Saturday, February 26, 2011

Why is there no home-court advantage in foul shooting?

There's a home-site advantage in every sport.

Why is that? Nobody knows. One hypothesis is that it's officials favoring the home team. One piece of data that appears to support that hypothesis is that when you look at situations that don't involve referee decisions, the home field advantage (HFA) tends to disappear. In "Scorecasting," for instance, the authors report that, in the NBA, the overall home and road free-throw percentages are an identical .759. Also, in the NHL, shootout results seem to be the same for home and road teams, and likewise for penalty kick results in soccer.

However, there's a good reason for the results to look close to identical even if HFA is caused by something completely unrelated to refereeing.

The reason is that free-throw shooting involves only one player. At the simplest level, you could argue that foul shooting is offense. All other points scored in basketball are a combination of offense and defense. Not only is the offense playing at home, but the defense is playing on the road, which, in a sense, "doubles" the advantage. Therefore, if the home free-throw shooting advantage is X, the home field-goal shooting advantage should be at least 2X.

That's an oversimplification. A better way to think about it is that a foul shot attempt is the work of one player. A field goal attempt, on the other hand, is the end result of the efforts of *ten* players. Not every player is directly involved in the eventual shot attempt, but every player has the potential to be. A missed defensive assignment could lead to an easy two points, and the offense will take advantage regardless of which of the five defensive players is at fault. The same for offense: if a player beats his man and gets open, he's much more likely to be the one who gets the shot away. The weakest or strongest link could be any one of the ten players on the court.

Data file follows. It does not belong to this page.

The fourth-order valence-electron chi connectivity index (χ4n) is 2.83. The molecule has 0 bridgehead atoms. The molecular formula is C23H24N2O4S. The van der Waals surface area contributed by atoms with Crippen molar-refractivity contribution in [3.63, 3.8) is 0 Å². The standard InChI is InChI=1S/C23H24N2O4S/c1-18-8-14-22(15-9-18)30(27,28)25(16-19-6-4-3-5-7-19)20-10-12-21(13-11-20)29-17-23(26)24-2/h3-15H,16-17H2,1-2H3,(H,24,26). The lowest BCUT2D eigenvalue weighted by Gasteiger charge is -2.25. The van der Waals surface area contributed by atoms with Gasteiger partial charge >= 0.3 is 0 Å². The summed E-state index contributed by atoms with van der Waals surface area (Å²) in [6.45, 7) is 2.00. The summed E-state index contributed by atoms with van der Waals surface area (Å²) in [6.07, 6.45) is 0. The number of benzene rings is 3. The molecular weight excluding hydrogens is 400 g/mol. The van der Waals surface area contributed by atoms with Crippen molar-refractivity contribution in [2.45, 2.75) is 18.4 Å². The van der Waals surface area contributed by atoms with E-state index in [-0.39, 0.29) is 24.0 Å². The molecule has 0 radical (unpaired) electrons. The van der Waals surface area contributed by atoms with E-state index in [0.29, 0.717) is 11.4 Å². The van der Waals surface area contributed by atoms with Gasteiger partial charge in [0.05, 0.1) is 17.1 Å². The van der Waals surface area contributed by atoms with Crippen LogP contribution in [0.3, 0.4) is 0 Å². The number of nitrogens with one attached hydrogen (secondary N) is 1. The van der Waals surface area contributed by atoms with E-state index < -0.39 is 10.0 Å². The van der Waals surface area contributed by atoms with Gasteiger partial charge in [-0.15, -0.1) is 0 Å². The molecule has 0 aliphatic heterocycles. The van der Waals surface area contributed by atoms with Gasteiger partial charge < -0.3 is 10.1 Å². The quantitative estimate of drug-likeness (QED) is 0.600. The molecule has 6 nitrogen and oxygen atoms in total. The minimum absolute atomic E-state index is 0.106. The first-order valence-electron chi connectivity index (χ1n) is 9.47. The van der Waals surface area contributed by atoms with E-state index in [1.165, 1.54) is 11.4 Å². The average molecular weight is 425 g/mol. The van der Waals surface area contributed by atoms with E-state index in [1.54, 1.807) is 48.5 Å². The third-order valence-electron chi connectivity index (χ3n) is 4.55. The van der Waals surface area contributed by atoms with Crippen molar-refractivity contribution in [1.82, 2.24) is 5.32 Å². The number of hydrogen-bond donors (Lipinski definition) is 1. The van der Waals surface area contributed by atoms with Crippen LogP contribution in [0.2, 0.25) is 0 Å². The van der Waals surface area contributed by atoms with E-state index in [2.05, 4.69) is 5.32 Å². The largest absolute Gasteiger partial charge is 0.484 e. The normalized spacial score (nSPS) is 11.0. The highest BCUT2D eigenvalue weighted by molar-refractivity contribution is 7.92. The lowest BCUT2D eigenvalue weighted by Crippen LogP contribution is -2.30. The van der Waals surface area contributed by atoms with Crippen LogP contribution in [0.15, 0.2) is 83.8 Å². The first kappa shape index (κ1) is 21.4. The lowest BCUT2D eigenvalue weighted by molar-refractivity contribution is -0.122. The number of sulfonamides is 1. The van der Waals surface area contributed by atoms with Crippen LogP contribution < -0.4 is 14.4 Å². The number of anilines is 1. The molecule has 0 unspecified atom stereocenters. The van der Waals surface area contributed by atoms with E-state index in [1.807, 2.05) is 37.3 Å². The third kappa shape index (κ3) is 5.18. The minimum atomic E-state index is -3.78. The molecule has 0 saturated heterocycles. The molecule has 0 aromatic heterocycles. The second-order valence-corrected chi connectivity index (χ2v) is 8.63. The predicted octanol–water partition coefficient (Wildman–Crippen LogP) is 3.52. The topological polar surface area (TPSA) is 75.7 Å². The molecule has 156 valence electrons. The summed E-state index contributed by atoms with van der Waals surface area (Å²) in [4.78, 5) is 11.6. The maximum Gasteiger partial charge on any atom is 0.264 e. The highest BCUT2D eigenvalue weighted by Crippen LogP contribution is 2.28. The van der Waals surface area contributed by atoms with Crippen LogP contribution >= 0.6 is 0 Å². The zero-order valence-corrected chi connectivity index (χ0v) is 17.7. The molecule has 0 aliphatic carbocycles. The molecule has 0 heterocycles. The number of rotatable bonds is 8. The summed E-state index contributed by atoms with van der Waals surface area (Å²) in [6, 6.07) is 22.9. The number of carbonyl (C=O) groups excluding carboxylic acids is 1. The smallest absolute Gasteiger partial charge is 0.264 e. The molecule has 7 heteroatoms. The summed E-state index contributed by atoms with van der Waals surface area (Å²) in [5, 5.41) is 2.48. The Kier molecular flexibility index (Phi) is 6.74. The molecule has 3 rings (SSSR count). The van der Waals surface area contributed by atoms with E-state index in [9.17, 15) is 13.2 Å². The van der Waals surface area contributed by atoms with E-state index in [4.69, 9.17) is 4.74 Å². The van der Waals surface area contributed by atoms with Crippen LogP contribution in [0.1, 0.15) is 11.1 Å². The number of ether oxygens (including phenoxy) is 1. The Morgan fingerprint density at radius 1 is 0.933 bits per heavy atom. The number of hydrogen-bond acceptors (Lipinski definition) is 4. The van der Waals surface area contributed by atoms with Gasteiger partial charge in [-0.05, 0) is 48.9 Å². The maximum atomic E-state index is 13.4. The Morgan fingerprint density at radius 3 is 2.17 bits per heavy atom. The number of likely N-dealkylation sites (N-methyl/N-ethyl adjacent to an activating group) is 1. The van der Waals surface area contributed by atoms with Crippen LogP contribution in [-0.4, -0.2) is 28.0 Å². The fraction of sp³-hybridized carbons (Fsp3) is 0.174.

So it might be better to guess that the HFA for a possession is 10X, rather than just X. We can't say that for sure -- it could be that the things a player has to do on a normal possession are so much more complex than a free throw, that the correct number is 20X. Or it could be that a normal possession is less complex than a free throw, so perhaps 5X is better. I don't know the answer to this, but 10X seems like a reasonable first approximation.


What would the actual numbers look like?

The home court advantage in basketball is about three points. That means that instead of (say) 100-100, the average game winds up 101.5 to 98.5.